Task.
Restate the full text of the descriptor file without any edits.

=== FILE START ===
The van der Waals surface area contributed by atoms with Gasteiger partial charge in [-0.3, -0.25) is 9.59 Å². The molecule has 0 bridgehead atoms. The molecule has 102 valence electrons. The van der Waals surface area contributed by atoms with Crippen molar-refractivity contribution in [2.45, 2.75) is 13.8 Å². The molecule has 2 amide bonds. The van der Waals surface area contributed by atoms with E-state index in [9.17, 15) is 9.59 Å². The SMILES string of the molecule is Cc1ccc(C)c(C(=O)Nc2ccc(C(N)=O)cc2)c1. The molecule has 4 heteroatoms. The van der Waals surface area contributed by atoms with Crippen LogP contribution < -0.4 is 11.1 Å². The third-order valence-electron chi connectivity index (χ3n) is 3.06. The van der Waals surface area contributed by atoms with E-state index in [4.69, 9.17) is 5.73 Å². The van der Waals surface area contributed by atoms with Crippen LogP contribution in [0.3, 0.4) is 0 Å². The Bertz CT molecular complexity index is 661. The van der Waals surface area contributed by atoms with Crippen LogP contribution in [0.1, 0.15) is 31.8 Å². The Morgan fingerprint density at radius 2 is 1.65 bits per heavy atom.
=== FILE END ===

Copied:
The van der Waals surface area contributed by atoms with Gasteiger partial charge in [-0.3, -0.25) is 9.59 Å². The molecule has 0 bridgehead atoms. The molecule has 102 valence electrons. The van der Waals surface area contributed by atoms with Crippen molar-refractivity contribution in [2.45, 2.75) is 13.8 Å². The molecule has 2 amide bonds. The van der Waals surface area contributed by atoms with E-state index in [9.17, 15) is 9.59 Å². The SMILES string of the molecule is Cc1ccc(C)c(C(=O)Nc2ccc(C(N)=O)cc2)c1. The molecule has 4 heteroatoms. The van der Waals surface area contributed by atoms with Crippen LogP contribution < -0.4 is 11.1 Å². The third-order valence-electron chi connectivity index (χ3n) is 3.06. The van der Waals surface area contributed by atoms with E-state index in [4.69, 9.17) is 5.73 Å². The van der Waals surface area contributed by atoms with Crippen LogP contribution in [0.3, 0.4) is 0 Å². The Bertz CT molecular complexity index is 661. The van der Waals surface area contributed by atoms with Crippen LogP contribution in [0.1, 0.15) is 31.8 Å². The Morgan fingerprint density at radius 2 is 1.65 bits per heavy atom.